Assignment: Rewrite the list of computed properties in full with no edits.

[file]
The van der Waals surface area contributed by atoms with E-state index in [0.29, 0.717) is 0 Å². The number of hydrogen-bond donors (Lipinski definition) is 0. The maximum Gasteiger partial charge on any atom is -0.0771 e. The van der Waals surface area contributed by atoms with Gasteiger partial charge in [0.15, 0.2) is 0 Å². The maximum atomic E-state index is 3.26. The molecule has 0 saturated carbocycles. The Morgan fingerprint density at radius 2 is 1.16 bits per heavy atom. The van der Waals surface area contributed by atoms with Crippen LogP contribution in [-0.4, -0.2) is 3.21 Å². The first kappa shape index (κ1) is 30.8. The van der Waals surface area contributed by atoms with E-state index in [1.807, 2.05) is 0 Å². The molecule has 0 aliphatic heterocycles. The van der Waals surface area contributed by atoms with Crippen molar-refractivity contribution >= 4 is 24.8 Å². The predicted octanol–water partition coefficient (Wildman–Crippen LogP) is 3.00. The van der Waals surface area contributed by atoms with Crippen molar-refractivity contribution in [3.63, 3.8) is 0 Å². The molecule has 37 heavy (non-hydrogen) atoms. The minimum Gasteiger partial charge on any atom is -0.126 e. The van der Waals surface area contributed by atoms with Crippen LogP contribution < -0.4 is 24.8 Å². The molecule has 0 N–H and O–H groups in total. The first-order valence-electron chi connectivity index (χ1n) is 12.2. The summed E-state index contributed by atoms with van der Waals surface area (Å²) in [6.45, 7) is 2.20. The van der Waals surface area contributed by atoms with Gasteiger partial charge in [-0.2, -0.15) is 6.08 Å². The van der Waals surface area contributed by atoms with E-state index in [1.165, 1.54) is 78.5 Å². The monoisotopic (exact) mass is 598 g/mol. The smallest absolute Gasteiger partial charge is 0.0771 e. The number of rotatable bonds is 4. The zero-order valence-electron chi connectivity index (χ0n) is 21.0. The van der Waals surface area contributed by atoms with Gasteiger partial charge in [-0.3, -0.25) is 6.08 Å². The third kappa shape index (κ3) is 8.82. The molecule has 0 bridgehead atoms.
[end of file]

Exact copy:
The van der Waals surface area contributed by atoms with E-state index in [0.29, 0.717) is 0 Å². The number of hydrogen-bond donors (Lipinski definition) is 0. The maximum Gasteiger partial charge on any atom is -0.0771 e. The van der Waals surface area contributed by atoms with Gasteiger partial charge in [0.15, 0.2) is 0 Å². The maximum atomic E-state index is 3.26. The molecule has 0 saturated carbocycles. The Morgan fingerprint density at radius 2 is 1.16 bits per heavy atom. The van der Waals surface area contributed by atoms with Crippen LogP contribution in [-0.4, -0.2) is 3.21 Å². The first kappa shape index (κ1) is 30.8. The van der Waals surface area contributed by atoms with E-state index in [1.807, 2.05) is 0 Å². The molecule has 0 aliphatic heterocycles. The van der Waals surface area contributed by atoms with Crippen molar-refractivity contribution >= 4 is 24.8 Å². The predicted octanol–water partition coefficient (Wildman–Crippen LogP) is 3.00. The van der Waals surface area contributed by atoms with Crippen molar-refractivity contribution in [3.63, 3.8) is 0 Å². The molecule has 37 heavy (non-hydrogen) atoms. The minimum Gasteiger partial charge on any atom is -0.126 e. The van der Waals surface area contributed by atoms with Crippen LogP contribution < -0.4 is 24.8 Å². The molecule has 0 N–H and O–H groups in total. The first-order valence-electron chi connectivity index (χ1n) is 12.2. The summed E-state index contributed by atoms with van der Waals surface area (Å²) in [6.45, 7) is 2.20. The van der Waals surface area contributed by atoms with Gasteiger partial charge in [-0.2, -0.15) is 6.08 Å². The van der Waals surface area contributed by atoms with E-state index in [1.165, 1.54) is 78.5 Å². The monoisotopic (exact) mass is 598 g/mol. The smallest absolute Gasteiger partial charge is 0.0771 e. The number of rotatable bonds is 4. The zero-order valence-electron chi connectivity index (χ0n) is 21.0. The van der Waals surface area contributed by atoms with Gasteiger partial charge in [-0.3, -0.25) is 6.08 Å². The third kappa shape index (κ3) is 8.82. The molecule has 0 bridgehead atoms.